The product of photography is an image. To borrow art critic John Berger’s words, an image is “an appearance […] which has been detached from the place and time”. If we refer to Benjamin’s definition of aura, we will observe the missing pieces in an image that prevent an aura from being reproduced. I like to think of an artwork as constituting a record of its own history over time, from birth to present; while the image only captures the artwork at the very instant. The former is alive and breathing, and the latter is static. An apparent example would be frescoes, which are often damaged by moisture when water evaporates on the surface and takes out bits of paint with it. The frescoes eventually whiten and begin to fall off the wall. The appearance and the constitutional matters of the frescoes change over time, and so does their aura. This metamorphosis fabricates a link between the past and the present, and an indiscernible but evident gravitational emanation is produced by the frescoes that the camera cannot grasp.

Another factor of an image that sets it apart from the original artwork is the photographer’s presence. “Every time we look at a photograph, we are aware, however slightly, of the photographer selecting a sight from an infinity of other possible sights,” Berger writes in his book Ways of Seeing. A photographer selects his/her point of view the same way as a painter makes his/her marks on a canvas. When looking at an image, we are viewing the artwork through the lens of the photographer, and that acts as a barrier between our perception and the artwork, hence the transmission of aura.

Factors Shaping the Aura

I. Composition

In the Vatican City stands a large chapel named the Sistine Chapel. Along with the swarms of visitors entering the chapel, you gaze upon the marvellous fresco on the ceiling - a legacy of the great artist Michelangelo. Not all are familiar with the story Genesis which the fresco depicts, but everyone will find some solace in the panel of The Creation of Adam. “So this is where that pair of hands originates from!” the man behind you gasps in awe. Yes, that pair of hands which has been cropped out from its context and reproduced in countless cultural and commercial industries, famed for its aesthetic presentation.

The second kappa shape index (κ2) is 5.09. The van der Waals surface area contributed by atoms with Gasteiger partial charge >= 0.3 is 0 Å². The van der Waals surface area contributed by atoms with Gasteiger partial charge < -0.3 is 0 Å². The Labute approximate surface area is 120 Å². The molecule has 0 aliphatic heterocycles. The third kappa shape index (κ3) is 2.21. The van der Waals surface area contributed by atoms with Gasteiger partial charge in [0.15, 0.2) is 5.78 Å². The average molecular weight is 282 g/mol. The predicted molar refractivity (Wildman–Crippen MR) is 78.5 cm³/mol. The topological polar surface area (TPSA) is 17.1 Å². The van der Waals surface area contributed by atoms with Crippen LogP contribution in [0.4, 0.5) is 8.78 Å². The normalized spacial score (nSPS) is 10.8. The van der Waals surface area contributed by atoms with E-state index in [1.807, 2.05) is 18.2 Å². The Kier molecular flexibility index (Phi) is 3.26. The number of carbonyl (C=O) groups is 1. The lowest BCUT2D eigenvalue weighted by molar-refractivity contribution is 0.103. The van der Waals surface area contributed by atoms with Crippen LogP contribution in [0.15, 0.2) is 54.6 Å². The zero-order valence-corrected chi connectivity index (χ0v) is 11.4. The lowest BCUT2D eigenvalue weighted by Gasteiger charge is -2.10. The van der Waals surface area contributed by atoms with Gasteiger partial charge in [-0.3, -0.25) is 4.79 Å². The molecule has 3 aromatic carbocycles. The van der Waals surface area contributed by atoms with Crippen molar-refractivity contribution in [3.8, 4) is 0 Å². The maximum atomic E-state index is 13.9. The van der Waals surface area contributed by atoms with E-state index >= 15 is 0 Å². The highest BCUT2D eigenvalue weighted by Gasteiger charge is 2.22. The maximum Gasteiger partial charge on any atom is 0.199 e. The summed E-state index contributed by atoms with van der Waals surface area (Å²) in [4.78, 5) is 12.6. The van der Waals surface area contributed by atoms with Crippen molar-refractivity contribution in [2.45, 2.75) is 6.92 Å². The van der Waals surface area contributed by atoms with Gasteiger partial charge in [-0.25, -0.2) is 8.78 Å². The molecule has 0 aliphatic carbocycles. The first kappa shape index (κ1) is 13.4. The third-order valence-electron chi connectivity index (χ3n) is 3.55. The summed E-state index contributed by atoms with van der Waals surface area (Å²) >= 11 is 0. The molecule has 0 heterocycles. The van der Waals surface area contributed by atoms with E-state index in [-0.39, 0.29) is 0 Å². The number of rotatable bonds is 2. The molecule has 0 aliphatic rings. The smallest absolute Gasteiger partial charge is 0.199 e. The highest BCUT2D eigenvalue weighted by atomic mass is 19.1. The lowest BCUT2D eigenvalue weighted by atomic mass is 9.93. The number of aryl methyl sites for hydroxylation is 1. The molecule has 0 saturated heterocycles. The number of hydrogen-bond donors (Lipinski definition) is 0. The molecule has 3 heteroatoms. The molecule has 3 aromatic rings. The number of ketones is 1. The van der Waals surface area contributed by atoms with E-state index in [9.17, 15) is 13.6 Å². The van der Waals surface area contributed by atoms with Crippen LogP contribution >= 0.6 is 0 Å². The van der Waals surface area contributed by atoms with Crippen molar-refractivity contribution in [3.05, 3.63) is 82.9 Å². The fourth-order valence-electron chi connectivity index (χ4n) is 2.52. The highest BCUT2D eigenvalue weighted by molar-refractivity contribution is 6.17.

Fg. 1.1

Fg. 1.2

If we haven’t seen the full The Creation of Adam, we may easily assume that Michelangelo painted a visually appealing sketch of two hands reaching for each other. To see how aura may change with different compositions in figure 1.1 and figure 1.2, I sent out a survey that consecutively showed the two images, targeting viewers that are not familiar with the full painting but have seen the pair of hands.

The first question concerned the ambience of the cropped-out hands, before revealing the full painting. Common responses included:

“[the painting] seems like an eternal farewell, where two people are trying their best to reach for the very last touch

the gesture stirs me, I think two people are going to be separated, and this is their last touch to bid farewell

they are trying to reach for a farewell before one of them draws his last breath

And “perhaps one person is trying to reach for his counterpart”.

Notice the frequency of the words ‘farewell’, ‘last’, and touch’ - terms that are all associated with a yearning and melancholy sentiment. This tender ambience the pair of hands evokes is likely to be a major contribution to its popularity. Many have re-created the artwork by posing the same gesture, which photos are often edited and presented in a melancholic vibrance with wistful quotes.

In the second question, I revealed the full painting to survey if and how the ambience felt by the viewers changes. Most of the responses were positive, stating that there is a shift in experience:

I felt sad when I saw the first image, because I thought it depicted a farewell. Now its ambience is quite indescribable, but sadness is no longer a part of it.

Other responses suggest the absence of change in ambience, mostly due to the viewer’s non-religious background.

II. The artist and the artwork’s backstory

The tortured artist trope